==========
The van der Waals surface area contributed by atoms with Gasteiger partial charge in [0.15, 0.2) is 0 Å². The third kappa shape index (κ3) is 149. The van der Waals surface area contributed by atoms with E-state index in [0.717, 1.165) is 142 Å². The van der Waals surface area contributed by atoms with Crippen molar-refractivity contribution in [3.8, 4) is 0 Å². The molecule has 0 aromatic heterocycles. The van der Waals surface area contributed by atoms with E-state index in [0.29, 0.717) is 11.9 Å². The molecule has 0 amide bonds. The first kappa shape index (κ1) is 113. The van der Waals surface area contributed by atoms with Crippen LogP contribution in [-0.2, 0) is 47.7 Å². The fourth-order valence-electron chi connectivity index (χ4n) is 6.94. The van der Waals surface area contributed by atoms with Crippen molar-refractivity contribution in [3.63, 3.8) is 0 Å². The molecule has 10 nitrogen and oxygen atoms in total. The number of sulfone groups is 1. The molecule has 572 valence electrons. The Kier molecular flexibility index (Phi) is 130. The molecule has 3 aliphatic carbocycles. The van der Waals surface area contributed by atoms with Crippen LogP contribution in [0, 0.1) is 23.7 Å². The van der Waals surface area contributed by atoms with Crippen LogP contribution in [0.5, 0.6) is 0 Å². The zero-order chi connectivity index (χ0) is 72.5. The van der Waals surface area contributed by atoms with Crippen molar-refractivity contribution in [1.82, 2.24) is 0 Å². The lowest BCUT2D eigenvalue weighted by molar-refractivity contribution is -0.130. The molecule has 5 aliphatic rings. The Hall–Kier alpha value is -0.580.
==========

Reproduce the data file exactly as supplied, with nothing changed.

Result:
The van der Waals surface area contributed by atoms with Gasteiger partial charge in [0.15, 0.2) is 0 Å². The third kappa shape index (κ3) is 149. The van der Waals surface area contributed by atoms with E-state index in [0.717, 1.165) is 142 Å². The van der Waals surface area contributed by atoms with Crippen molar-refractivity contribution in [3.8, 4) is 0 Å². The molecule has 0 aromatic heterocycles. The van der Waals surface area contributed by atoms with E-state index in [0.29, 0.717) is 11.9 Å². The molecule has 0 amide bonds. The first kappa shape index (κ1) is 113. The van der Waals surface area contributed by atoms with Crippen LogP contribution in [-0.2, 0) is 47.7 Å². The fourth-order valence-electron chi connectivity index (χ4n) is 6.94. The van der Waals surface area contributed by atoms with Crippen molar-refractivity contribution in [3.63, 3.8) is 0 Å². The molecule has 10 nitrogen and oxygen atoms in total. The number of sulfone groups is 1. The molecule has 572 valence electrons. The Kier molecular flexibility index (Phi) is 130. The molecule has 3 aliphatic carbocycles. The van der Waals surface area contributed by atoms with Crippen LogP contribution in [0, 0.1) is 23.7 Å². The van der Waals surface area contributed by atoms with Crippen LogP contribution in [0.5, 0.6) is 0 Å². The zero-order chi connectivity index (χ0) is 72.5. The van der Waals surface area contributed by atoms with Crippen molar-refractivity contribution in [1.82, 2.24) is 0 Å². The lowest BCUT2D eigenvalue weighted by molar-refractivity contribution is -0.130. The molecule has 5 aliphatic rings. The Hall–Kier alpha value is -0.580.